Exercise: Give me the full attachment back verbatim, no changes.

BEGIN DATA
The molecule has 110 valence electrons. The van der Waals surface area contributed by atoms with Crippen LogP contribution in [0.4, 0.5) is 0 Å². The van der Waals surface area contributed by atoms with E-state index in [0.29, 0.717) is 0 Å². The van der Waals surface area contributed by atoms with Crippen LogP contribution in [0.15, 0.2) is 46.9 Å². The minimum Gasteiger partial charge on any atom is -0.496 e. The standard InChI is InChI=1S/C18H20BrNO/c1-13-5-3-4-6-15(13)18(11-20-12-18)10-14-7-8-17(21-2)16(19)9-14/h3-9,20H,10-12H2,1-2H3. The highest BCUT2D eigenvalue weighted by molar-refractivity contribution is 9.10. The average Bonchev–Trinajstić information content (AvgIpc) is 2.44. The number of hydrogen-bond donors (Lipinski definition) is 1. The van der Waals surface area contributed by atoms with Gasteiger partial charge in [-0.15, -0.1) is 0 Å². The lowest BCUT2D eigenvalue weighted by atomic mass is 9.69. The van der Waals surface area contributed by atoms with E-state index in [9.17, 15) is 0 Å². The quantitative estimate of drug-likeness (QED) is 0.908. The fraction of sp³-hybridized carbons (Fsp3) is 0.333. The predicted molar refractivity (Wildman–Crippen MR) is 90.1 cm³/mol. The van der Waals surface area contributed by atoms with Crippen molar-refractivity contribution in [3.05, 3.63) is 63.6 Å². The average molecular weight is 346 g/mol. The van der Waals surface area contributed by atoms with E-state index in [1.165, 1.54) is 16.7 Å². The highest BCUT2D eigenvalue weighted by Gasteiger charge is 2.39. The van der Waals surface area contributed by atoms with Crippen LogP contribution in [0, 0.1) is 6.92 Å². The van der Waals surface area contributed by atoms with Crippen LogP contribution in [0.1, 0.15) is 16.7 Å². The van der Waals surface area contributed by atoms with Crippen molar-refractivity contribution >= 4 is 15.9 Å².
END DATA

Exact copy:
The molecule has 110 valence electrons. The van der Waals surface area contributed by atoms with Crippen LogP contribution in [0.4, 0.5) is 0 Å². The van der Waals surface area contributed by atoms with E-state index in [0.29, 0.717) is 0 Å². The van der Waals surface area contributed by atoms with Crippen LogP contribution in [0.15, 0.2) is 46.9 Å². The minimum Gasteiger partial charge on any atom is -0.496 e. The standard InChI is InChI=1S/C18H20BrNO/c1-13-5-3-4-6-15(13)18(11-20-12-18)10-14-7-8-17(21-2)16(19)9-14/h3-9,20H,10-12H2,1-2H3. The highest BCUT2D eigenvalue weighted by molar-refractivity contribution is 9.10. The average Bonchev–Trinajstić information content (AvgIpc) is 2.44. The number of hydrogen-bond donors (Lipinski definition) is 1. The van der Waals surface area contributed by atoms with Gasteiger partial charge in [-0.15, -0.1) is 0 Å². The lowest BCUT2D eigenvalue weighted by atomic mass is 9.69. The van der Waals surface area contributed by atoms with E-state index in [9.17, 15) is 0 Å². The quantitative estimate of drug-likeness (QED) is 0.908. The fraction of sp³-hybridized carbons (Fsp3) is 0.333. The predicted molar refractivity (Wildman–Crippen MR) is 90.1 cm³/mol. The van der Waals surface area contributed by atoms with Crippen molar-refractivity contribution in [3.05, 3.63) is 63.6 Å². The average molecular weight is 346 g/mol. The van der Waals surface area contributed by atoms with E-state index in [1.165, 1.54) is 16.7 Å². The highest BCUT2D eigenvalue weighted by Gasteiger charge is 2.39. The van der Waals surface area contributed by atoms with Crippen LogP contribution in [0, 0.1) is 6.92 Å². The van der Waals surface area contributed by atoms with Crippen LogP contribution in [0.1, 0.15) is 16.7 Å². The van der Waals surface area contributed by atoms with Crippen molar-refractivity contribution >= 4 is 15.9 Å².